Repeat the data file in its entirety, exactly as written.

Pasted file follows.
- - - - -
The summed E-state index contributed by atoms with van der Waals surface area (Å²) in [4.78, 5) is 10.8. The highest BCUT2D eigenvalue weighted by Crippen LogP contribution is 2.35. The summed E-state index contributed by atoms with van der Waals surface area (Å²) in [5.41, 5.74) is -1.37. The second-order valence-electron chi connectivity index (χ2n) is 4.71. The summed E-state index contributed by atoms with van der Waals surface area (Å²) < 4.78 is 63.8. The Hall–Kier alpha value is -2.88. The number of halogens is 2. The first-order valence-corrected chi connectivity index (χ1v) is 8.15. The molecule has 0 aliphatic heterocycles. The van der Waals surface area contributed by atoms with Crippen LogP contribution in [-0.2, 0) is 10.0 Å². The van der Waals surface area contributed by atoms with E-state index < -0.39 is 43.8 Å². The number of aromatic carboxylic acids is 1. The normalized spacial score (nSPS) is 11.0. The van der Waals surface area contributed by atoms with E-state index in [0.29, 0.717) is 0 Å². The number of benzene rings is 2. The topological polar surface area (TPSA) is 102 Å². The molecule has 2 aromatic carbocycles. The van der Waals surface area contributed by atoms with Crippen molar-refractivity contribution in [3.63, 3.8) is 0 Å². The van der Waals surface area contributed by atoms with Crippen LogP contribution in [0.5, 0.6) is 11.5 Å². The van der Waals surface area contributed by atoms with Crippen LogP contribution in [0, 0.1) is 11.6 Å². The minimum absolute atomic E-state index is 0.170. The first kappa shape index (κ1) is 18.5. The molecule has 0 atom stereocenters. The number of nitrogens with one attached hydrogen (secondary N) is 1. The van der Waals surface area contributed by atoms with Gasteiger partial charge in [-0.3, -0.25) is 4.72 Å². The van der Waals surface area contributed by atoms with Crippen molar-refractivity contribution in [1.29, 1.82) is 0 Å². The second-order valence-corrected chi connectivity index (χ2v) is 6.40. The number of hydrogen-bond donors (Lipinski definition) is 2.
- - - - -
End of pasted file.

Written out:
The summed E-state index contributed by atoms with van der Waals surface area (Å²) in [4.78, 5) is 10.8. The highest BCUT2D eigenvalue weighted by Crippen LogP contribution is 2.35. The summed E-state index contributed by atoms with van der Waals surface area (Å²) in [5.41, 5.74) is -1.37. The second-order valence-electron chi connectivity index (χ2n) is 4.71. The summed E-state index contributed by atoms with van der Waals surface area (Å²) < 4.78 is 63.8. The Hall–Kier alpha value is -2.88. The number of halogens is 2. The first-order valence-corrected chi connectivity index (χ1v) is 8.15. The molecule has 0 aliphatic heterocycles. The van der Waals surface area contributed by atoms with Crippen LogP contribution in [-0.2, 0) is 10.0 Å². The van der Waals surface area contributed by atoms with E-state index < -0.39 is 43.8 Å². The number of aromatic carboxylic acids is 1. The normalized spacial score (nSPS) is 11.0. The van der Waals surface area contributed by atoms with E-state index in [0.29, 0.717) is 0 Å². The number of benzene rings is 2. The topological polar surface area (TPSA) is 102 Å². The molecule has 2 aromatic carbocycles. The van der Waals surface area contributed by atoms with Crippen molar-refractivity contribution in [3.63, 3.8) is 0 Å². The van der Waals surface area contributed by atoms with Crippen LogP contribution in [0.5, 0.6) is 11.5 Å². The van der Waals surface area contributed by atoms with Crippen LogP contribution in [0, 0.1) is 11.6 Å². The minimum absolute atomic E-state index is 0.170. The first kappa shape index (κ1) is 18.5. The molecule has 0 atom stereocenters. The number of nitrogens with one attached hydrogen (secondary N) is 1. The van der Waals surface area contributed by atoms with Gasteiger partial charge in [-0.3, -0.25) is 4.72 Å². The van der Waals surface area contributed by atoms with Crippen molar-refractivity contribution in [1.29, 1.82) is 0 Å². The second-order valence-corrected chi connectivity index (χ2v) is 6.40. The number of hydrogen-bond donors (Lipinski definition) is 2.